Between the two of them, Steve Martin and Martin Short have amassed a staggering body of work: thousands of film and TV credits, hundreds of standup specials, screenplays, novels, memoirs, children's books, Broadway musicals, Tonys, Oscars, Grammys, Emmys and everything in between. But it's their latest venture that both men find most fulfilling: a joint performance titled An Evening You Will Forget for the Rest of Your Life that's equal parts variety show, bluegrass revue and love letter to their first on-screen ballet in the 1986 movie ¡Three Amigos! Folio Weekly laughed our butt off while chatting with the two Martins.
Folio Weekly: You guys were just in Florida in January. What made you come back so quickly?
Steve Martin: When our agent things say Florida, I say, "We love it there!" The audiences have been very responsive, and we feed off a good audience.
Martin Short: The weather's very nice-I don't know if you've noticed that. But also, Florida has some of the greatest audiences ever. And I have no idea why.
S.M.: In the early '70s, I used to play the Club Down Under and the Beef & Bottle in Tallahassee. I remember going on there as an up-and-coming comedian, and I heard a couple of frat guys in the front row whisper to each other, "Let's get this guy." All I did was stare at 'em through the whole show. And they relented.
You two have set a tall bar for yourselves with An Evening You Will Forget for the Rest of Your Life title.
S.M.: We actually hope that the audience leaves saying, "That was the funniest show I ever saw." That's our aim. One of the secrets is to have a lot of fun. I think the audience enjoys it when they know we're actually enjoying ourselves.
Is the performance an update of the variety show, which originated in the mid-20th century when
you two were growing up?
M.S.: I don't think it's that thought-out. I never really thought that variety ever left television-it just changed its name. America's Got Talent has puppeteers, singers and jugglers. American Idol is a variety show. The Tonight Show is a variety show. The reality is, Steve and I have a lot of varied interests as storytellers, musicians, monologists. When you put it under one umbrella and add the brilliance of [our musical accompaniment] Steep Canyon Rangers and Jeff Babko, you've got a variety of talent.
S.M.: I have no interest in doing a variety show. It just turned out that way when we started mixing and matching what Marty does best-or did best-and what I do best.
M.S.: What Steve does OK.
Your rapport is famous-some people say this show is almost like a joint roast, though your brand of humor seems far more high-minded than the roast format.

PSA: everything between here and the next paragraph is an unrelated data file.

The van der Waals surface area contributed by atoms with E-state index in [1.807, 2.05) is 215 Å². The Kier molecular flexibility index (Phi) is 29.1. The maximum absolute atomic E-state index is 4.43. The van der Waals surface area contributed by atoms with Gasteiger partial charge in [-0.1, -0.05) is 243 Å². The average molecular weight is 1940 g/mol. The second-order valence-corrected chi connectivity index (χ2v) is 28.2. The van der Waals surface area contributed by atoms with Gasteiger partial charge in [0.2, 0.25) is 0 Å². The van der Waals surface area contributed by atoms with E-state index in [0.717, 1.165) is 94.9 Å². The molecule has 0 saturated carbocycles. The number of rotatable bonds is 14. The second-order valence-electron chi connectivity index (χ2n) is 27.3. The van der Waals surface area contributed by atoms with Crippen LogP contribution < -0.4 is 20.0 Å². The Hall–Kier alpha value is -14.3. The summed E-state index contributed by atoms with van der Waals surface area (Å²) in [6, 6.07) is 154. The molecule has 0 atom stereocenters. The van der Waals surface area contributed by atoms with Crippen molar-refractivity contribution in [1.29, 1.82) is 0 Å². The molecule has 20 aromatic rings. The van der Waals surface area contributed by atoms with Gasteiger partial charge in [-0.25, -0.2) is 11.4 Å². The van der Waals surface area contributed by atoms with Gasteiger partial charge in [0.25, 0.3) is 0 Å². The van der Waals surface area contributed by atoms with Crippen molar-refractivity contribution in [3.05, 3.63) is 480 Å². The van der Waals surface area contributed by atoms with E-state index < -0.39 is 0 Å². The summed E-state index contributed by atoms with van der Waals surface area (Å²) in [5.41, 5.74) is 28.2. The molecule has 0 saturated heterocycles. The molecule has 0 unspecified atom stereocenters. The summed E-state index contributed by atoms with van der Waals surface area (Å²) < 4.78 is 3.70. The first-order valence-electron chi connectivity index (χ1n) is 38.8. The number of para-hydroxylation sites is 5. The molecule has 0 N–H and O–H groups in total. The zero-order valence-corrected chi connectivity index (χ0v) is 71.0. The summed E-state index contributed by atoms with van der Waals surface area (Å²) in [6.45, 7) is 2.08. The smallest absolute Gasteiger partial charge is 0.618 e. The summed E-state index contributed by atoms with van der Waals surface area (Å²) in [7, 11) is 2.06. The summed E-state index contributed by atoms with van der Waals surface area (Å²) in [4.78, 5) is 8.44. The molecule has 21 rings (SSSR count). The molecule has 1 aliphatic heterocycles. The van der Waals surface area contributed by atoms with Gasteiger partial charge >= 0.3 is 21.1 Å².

S.M.: I find them too harsh. We don't really roast each other-we kid each other, which is exactly what we do in real life.
M.S.: And, by the way, what most close friends do in real life. But I agree with you-those roasts can be brutal.
S.M.: They can actually hurt people.
Steve, you said when you started touring with the Steep Canyon Rangers, you were hesitant to include comedy in the show. What brought you around?
S.M.: Before I started touring with the band, a friend of mine said, "Look, Steve, if you go out there and you don't do comedy, the audience is going to be very disappointed." From the start, I put comedy in. The people weren't there to hear my banjo skills. When I think about it, we did pretty well. A comedian fronting a bluegrass band-who's interested in that?
M.S.: Oh, I love it. Whenever I hear Steve playing banjo, I think the police are chasing me.
S.M.: Marty loves my banjo so much that when I start playing, he sits in a chair, rolls his head back and starts snoring.
Do you all dabble in the older material you're so famous for?
S.M.: We don't revisit old characters. We have a little montage at the beginning that takes care of all of that. Everything else, with the exception of one or two moments, is new.
Has the process of writing new material changed much as you've gotten older?
M.S.: We're fortunate because we have similar comedy tastes. It's rare to find a joke that Steve would find hysterical and I wouldn't. That's beneficial.
The current state of American politics is ripe for satirical comedy. Do you all go there?
S.M.: We steer clear of politics and social commentary, except for one 10-minute section of our show, which is actually one of the highlights. We don't take sides, though-we just pick on vulnerable people.
Last week, you all announced a joint Netflix special from the An Evening You Will Forget for the Rest of Your Life tour. Perhaps next we'll see one of those "day in the life" series that have become all the rage on Netflix and HBO?
S.M.: That's too much of a time commitment for us. Right now, we just work three or four days a month.
M.S.: And that's plenty!
Steve Martin & Martin Short, Steep Canyon Rangers, Jeff Babko, 8 p.m., March 9, Times-Union Center for the Performing Arts' Moran Theater, Downtown, 633-6110, $71-$196, timesunioncenter.com.